Problem studied and importance
In order to have meaningful, equitable and long-lasting improvements in health outcomes, it is important that researchers work closely with patients and families as partners in planning and carrying out research studies. Information is needed on the best ways to work with patients and families as partners in research, especially how to involve patients and families who generally have not been partners in research in the past. This includes groups with lower levels of English proficiency or those who have trouble understanding health information, i.e., with low health literacy. Having these patients and families work closely with researchers on studies from start to end (including coming up with research questions, planning out and running studies and looking at study results) makes it more likely that findings from studies are helpful for families like them. This means research is done in a more equitable way, improving the health and well-being of underserved patients and families.
Goal 1. Find out the best ways to reach, engage and support families who typically have not been involved in research. The study team will focus on patients and families with lower levels of English proficiency or lower health literacy levels.
Goal 2. Put together what was found about the best ways to engage families in research into a group or “bundle” of strategies, and test if studies who use this “bundle” are more likely to have patients and families be more involved in working with researchers compared to studies that involve families in studies in the usual way. The study team will also look to see if studies run better when the “bundle” is used (including having enough people join the study), and what kinds of things affect how the “bundle” was used and how well it worked.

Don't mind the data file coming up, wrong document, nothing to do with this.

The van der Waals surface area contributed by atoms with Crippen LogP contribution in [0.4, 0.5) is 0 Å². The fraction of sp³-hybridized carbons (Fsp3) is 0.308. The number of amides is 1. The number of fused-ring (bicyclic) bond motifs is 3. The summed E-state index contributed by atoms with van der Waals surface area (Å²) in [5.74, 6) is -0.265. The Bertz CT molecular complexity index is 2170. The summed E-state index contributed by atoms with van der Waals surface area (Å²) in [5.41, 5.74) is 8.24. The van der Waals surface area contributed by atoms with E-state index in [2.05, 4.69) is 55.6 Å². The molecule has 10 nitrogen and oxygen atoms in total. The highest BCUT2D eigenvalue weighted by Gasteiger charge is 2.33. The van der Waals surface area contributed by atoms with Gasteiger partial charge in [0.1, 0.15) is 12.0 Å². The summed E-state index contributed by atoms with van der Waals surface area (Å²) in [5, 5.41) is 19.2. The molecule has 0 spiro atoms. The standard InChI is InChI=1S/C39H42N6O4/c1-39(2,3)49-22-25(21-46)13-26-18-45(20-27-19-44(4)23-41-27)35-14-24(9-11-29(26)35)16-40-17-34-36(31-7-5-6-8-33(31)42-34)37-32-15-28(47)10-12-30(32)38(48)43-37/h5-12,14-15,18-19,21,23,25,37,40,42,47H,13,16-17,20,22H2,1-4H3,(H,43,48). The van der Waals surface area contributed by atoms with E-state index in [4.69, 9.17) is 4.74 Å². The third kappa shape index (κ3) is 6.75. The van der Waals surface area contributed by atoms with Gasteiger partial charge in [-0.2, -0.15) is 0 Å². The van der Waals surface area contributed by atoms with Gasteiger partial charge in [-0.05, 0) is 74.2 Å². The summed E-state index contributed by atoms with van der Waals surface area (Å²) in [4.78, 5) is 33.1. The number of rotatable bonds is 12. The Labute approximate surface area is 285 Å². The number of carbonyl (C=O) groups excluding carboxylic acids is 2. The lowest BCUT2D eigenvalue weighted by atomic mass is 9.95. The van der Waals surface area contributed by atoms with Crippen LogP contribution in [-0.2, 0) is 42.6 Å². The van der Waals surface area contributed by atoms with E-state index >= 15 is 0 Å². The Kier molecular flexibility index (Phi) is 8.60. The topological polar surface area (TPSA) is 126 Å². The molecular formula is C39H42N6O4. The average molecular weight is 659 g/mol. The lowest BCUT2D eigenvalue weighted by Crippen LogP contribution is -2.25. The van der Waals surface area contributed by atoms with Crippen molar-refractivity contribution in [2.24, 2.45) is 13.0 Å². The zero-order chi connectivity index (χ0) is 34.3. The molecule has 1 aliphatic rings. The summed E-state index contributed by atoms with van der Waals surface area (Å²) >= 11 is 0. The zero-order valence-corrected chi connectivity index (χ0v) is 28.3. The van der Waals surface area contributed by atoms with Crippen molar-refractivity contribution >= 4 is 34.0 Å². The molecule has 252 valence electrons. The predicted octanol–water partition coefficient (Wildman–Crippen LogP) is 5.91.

Short summary of study design
Goal 1 – Part A. The project team will interview 40 people to learn about what they think are the best ways to involve patients and families as partners in studies. The groups to be interviewed will include parents and teenagers (including those with lower levels of English proficiency or who tell the study team that they have trouble understanding information about their health), leaders from the community, doctors, researchers and others interested in child health. The study team will use what they learn from these interviews and from the results of prior projects to come up with a list of the best ways to involve patients/families who usually do not participate as research partners.
Goal 1 – Part B. A group of 50 people will use the list developed in Part A to rank the best ways to involve patients and families in research projects. The most effective ways (or “strategies”) will be grouped together as a “bundle” and tested.
Goal 2. The study team will work with community partners and researchers to find 30 studies. Fifteen studies (Group 1) will get the “bundle” of strategies; the other 15 studies (Group 2) will not receive this “bundle.” All projects will be randomly assigned to one of the two groups, meaning that they will have a one in two chance in being in either group. The study team will then measure whether projects in Group 1 or Group 2 are more likely to have parents/patients working more closely with the research team. The study team will do so in several different ways with parents/patients, including through surveys, checking attendance at meetings, seeing how much parents/patients participate in projects and meetings, checking whether research materials like surveys and emails are written in a way that patients/families can understand and how well the different parts of the bundle are being used.
Who will use project results
Researchers who work on projects related to children as well as adults will be able to use the results of this study when they are planning future projects so they will know the best ways to include parents and patients as members of their research teams.
Parents, doctors, researchers, local and national community leaders and others interested in child health have helped plan the project, including how to best design the project, how the project will be run, how results will be compared and how to share study results.
*All proposed projects, including requested budgets and project periods, are approved subject to a programmatic and budget review by PCORI staff and the negotiation of a formal award contract.